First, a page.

has shown growth during 12 of the past 13 months. About two-thirds of the new jobs since April
2005 have been in the health care industries,” Cracraft said.
        The natural resources and mining sector recorded an increase in jobs of 200 in April
2006. Since April 2005, the sector has risen by 2,100 jobs. The majority of the employment
growth in this sector since last April was in the coal mining industry, said Cracraft.
        On the negative side, Kentucky’s manufacturing sector had 400 fewer jobs in April
2006 than in March 2006. Compared to April 2005, the sector had 2,800 fewer positions in April
2006.
        “The manufacturing sector has lost 1,100 jobs over the past two months and has recorded
job decreases in four of the first five months thus far in 2006. The current losses can be attributed
to the apparel industry, which has been the primary reason for manufacturing job losses over the
past 10 years,” said Cracraft.
        The financial activities sector had 300 fewer jobs in April 2006 than in March 2006. This
sector, which includes establishments involved in finance, insurance, real estate and property
leasing or rental, has gained 1,100 jobs over the past 12 months.
        Employment in the other services sector, which includes such establishments as repair
and maintenance places, personal and laundry services, religious organizations, and civic and
professional organizations, fell by 200 jobs from March 2006 to April 2006. Over the past 12
months, the sector has fallen by 100 positions.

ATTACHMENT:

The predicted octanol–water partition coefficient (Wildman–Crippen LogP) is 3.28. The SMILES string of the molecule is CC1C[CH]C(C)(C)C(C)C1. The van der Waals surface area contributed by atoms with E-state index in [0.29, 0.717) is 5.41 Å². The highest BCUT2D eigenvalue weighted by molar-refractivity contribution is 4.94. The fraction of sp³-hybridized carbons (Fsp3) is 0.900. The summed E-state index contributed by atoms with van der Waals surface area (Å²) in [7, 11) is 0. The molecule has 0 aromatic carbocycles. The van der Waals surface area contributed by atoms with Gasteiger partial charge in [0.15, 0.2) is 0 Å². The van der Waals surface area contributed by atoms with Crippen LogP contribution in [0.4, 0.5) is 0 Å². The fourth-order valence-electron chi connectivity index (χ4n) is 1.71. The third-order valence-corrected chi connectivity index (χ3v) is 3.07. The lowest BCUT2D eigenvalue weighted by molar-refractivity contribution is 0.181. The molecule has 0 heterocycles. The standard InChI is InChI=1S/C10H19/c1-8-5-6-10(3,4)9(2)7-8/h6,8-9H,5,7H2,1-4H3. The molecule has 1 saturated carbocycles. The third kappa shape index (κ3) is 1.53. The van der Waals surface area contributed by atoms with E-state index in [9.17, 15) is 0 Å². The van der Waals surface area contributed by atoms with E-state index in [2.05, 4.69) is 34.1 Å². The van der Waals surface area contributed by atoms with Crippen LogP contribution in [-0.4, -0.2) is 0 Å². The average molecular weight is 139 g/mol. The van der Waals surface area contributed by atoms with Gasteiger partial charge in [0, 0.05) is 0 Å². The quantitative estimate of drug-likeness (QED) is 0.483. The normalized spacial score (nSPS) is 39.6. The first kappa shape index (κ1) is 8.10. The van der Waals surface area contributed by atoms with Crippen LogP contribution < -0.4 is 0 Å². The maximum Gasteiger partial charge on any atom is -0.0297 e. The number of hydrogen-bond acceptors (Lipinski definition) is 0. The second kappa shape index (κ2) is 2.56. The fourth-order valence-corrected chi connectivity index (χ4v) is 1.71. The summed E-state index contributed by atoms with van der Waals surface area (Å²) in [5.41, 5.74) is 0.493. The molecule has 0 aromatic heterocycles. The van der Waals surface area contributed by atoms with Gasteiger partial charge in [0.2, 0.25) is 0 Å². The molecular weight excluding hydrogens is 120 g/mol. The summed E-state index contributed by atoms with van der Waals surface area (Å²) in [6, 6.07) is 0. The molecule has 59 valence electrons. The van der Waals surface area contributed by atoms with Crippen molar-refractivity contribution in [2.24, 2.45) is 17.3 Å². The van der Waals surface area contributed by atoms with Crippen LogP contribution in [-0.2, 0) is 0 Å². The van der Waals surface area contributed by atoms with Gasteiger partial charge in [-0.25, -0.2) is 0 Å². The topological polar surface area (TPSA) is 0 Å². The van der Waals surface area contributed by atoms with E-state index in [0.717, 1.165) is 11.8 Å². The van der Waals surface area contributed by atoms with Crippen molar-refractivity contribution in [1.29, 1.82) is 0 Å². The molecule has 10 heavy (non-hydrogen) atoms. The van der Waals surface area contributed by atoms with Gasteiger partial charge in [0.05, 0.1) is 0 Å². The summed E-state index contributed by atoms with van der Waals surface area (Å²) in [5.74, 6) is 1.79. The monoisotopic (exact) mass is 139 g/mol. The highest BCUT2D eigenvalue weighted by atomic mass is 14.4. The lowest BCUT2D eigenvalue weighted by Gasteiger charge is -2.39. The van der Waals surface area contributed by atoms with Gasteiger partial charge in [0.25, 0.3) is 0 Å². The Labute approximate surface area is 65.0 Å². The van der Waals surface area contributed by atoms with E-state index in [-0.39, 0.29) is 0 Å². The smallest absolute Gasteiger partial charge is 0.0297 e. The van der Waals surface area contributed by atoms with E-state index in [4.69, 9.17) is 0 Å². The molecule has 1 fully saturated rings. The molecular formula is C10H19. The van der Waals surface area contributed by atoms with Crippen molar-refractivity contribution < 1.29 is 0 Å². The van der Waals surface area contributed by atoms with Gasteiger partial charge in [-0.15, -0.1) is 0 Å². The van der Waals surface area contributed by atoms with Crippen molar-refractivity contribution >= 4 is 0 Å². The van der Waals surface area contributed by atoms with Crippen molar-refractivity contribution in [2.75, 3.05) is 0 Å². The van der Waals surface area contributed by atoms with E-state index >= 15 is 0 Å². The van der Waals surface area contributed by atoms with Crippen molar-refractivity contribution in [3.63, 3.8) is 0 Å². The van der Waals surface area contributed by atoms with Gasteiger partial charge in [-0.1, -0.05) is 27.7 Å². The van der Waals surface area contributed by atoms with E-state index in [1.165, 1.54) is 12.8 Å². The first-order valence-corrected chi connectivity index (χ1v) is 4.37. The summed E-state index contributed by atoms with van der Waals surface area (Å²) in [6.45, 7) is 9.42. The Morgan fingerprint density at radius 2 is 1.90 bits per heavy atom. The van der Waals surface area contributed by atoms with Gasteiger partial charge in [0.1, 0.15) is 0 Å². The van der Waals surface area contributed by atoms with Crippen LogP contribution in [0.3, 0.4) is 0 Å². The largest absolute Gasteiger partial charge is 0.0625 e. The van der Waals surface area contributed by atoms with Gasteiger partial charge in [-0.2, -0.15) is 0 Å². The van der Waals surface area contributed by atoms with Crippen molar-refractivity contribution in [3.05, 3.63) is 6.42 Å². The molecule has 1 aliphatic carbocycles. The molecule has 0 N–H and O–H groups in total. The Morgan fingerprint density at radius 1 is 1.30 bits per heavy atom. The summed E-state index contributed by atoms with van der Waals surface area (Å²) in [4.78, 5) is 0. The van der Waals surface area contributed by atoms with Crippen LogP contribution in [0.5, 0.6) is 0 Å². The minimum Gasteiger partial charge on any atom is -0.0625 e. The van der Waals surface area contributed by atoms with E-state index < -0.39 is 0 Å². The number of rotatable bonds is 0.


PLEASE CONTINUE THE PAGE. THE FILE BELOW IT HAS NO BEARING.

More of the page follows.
Kentucky’s information sector employment reported 100 fewer jobs in April 2006 than
March 2006. This sector, which includes firms involved in publishing, Internet activities and
broadcasting and news syndication, had 300 more jobs compared to April 2005.
       The U.S. Bureau of Labor Statistic’s monthly estimate of the number of employed
Kentuckians for April 2006 was 1,898,421 on a seasonally adjusted basis. This figure is down
3,703 from the 1,902,124 employed in March 2006, but up 22,480 from the 1,875,941 employed
in April 2005.
       The monthly estimate of the number of unemployed Kentuckians for April 2006 was
123,592. This figure is up 1,607 from the 121,985 unemployed in March 2006, and up 6,465 from
the 117,127 Kentuckians unemployed in April 2005.
       The monthly estimate of the number of Kentuckians in the civilian labor force for April
2006 was 2,022,013. This figure is down 2,096 from the 2,024,109 recorded in March 2006, but
up 28,945 from the 1,993,068 recorded for April 2005.
        Unemployment statistics are based on estimates and are compiled to measure trends
rather than actually to count people working. Civilian labor force statistics include non-
military workers and unemployed Kentuckians who are actively seeking work. They do not
include unemployed Kentuckians who have not looked for employment within the past four
weeks.

        Kentucky’s statewide unemployment rate and employment levels are seasonally
adjusted. Employment statistics undergo sharp fluctuations due to seasonal events, such as
weather changes, harvests, holidays and school openings and closings. Seasonal adjustments
eliminate these influences and make it easier to observe statistical trends. However, because
of the small sample size, county unemployment rates are not seasonally adjusted.

        Learn more about the Office of Employment and Training at www.workforce.ky.gov.
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                 EQUAL EDUCATION AND EMPLOYMENT OPPORTUNITIES M/F/D